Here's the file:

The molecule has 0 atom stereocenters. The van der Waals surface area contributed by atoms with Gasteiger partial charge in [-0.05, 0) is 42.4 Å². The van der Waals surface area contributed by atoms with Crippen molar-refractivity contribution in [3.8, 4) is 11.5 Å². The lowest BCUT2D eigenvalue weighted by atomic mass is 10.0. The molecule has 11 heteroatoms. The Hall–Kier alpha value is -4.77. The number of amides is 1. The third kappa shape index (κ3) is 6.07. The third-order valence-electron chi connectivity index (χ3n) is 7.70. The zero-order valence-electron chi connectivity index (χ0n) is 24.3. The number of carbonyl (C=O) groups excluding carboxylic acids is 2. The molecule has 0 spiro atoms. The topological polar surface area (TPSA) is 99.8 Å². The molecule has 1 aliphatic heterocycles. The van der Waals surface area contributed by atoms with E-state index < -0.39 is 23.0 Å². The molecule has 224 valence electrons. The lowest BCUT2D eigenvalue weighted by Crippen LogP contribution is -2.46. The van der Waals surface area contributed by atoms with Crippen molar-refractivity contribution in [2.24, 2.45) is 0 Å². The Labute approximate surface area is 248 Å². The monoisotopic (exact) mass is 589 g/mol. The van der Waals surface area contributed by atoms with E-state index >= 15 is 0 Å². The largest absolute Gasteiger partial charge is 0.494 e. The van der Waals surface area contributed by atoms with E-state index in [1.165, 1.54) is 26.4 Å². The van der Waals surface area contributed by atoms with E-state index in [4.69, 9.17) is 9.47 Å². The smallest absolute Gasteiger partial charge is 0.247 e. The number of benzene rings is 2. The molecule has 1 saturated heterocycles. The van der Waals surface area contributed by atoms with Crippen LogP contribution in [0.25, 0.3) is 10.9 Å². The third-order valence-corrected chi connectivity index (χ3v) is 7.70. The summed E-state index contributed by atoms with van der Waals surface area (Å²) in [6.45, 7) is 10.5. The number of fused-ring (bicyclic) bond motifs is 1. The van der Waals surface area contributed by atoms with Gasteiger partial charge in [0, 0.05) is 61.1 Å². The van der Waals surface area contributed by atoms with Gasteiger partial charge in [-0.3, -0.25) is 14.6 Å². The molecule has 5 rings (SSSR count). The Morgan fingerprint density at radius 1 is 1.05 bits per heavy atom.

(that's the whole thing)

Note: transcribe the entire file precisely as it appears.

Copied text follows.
The molecule has 0 atom stereocenters. The van der Waals surface area contributed by atoms with Gasteiger partial charge in [-0.05, 0) is 42.4 Å². The van der Waals surface area contributed by atoms with Crippen molar-refractivity contribution in [3.8, 4) is 11.5 Å². The lowest BCUT2D eigenvalue weighted by atomic mass is 10.0. The molecule has 11 heteroatoms. The Hall–Kier alpha value is -4.77. The number of amides is 1. The third kappa shape index (κ3) is 6.07. The third-order valence-electron chi connectivity index (χ3n) is 7.70. The zero-order valence-electron chi connectivity index (χ0n) is 24.3. The number of carbonyl (C=O) groups excluding carboxylic acids is 2. The molecule has 0 spiro atoms. The topological polar surface area (TPSA) is 99.8 Å². The molecule has 1 aliphatic heterocycles. The van der Waals surface area contributed by atoms with E-state index < -0.39 is 23.0 Å². The molecule has 224 valence electrons. The lowest BCUT2D eigenvalue weighted by Crippen LogP contribution is -2.46. The van der Waals surface area contributed by atoms with Crippen molar-refractivity contribution in [2.24, 2.45) is 0 Å². The Labute approximate surface area is 248 Å². The monoisotopic (exact) mass is 589 g/mol. The van der Waals surface area contributed by atoms with E-state index >= 15 is 0 Å². The largest absolute Gasteiger partial charge is 0.494 e. The van der Waals surface area contributed by atoms with E-state index in [1.165, 1.54) is 26.4 Å². The van der Waals surface area contributed by atoms with E-state index in [4.69, 9.17) is 9.47 Å². The smallest absolute Gasteiger partial charge is 0.247 e. The number of benzene rings is 2. The molecule has 1 saturated heterocycles. The van der Waals surface area contributed by atoms with Crippen LogP contribution in [0.25, 0.3) is 10.9 Å². The third-order valence-corrected chi connectivity index (χ3v) is 7.70. The summed E-state index contributed by atoms with van der Waals surface area (Å²) in [6.45, 7) is 10.5. The number of fused-ring (bicyclic) bond motifs is 1. The van der Waals surface area contributed by atoms with Gasteiger partial charge in [0, 0.05) is 61.1 Å². The van der Waals surface area contributed by atoms with Gasteiger partial charge in [-0.3, -0.25) is 14.6 Å². The molecule has 5 rings (SSSR count). The Morgan fingerprint density at radius 1 is 1.05 bits per heavy atom.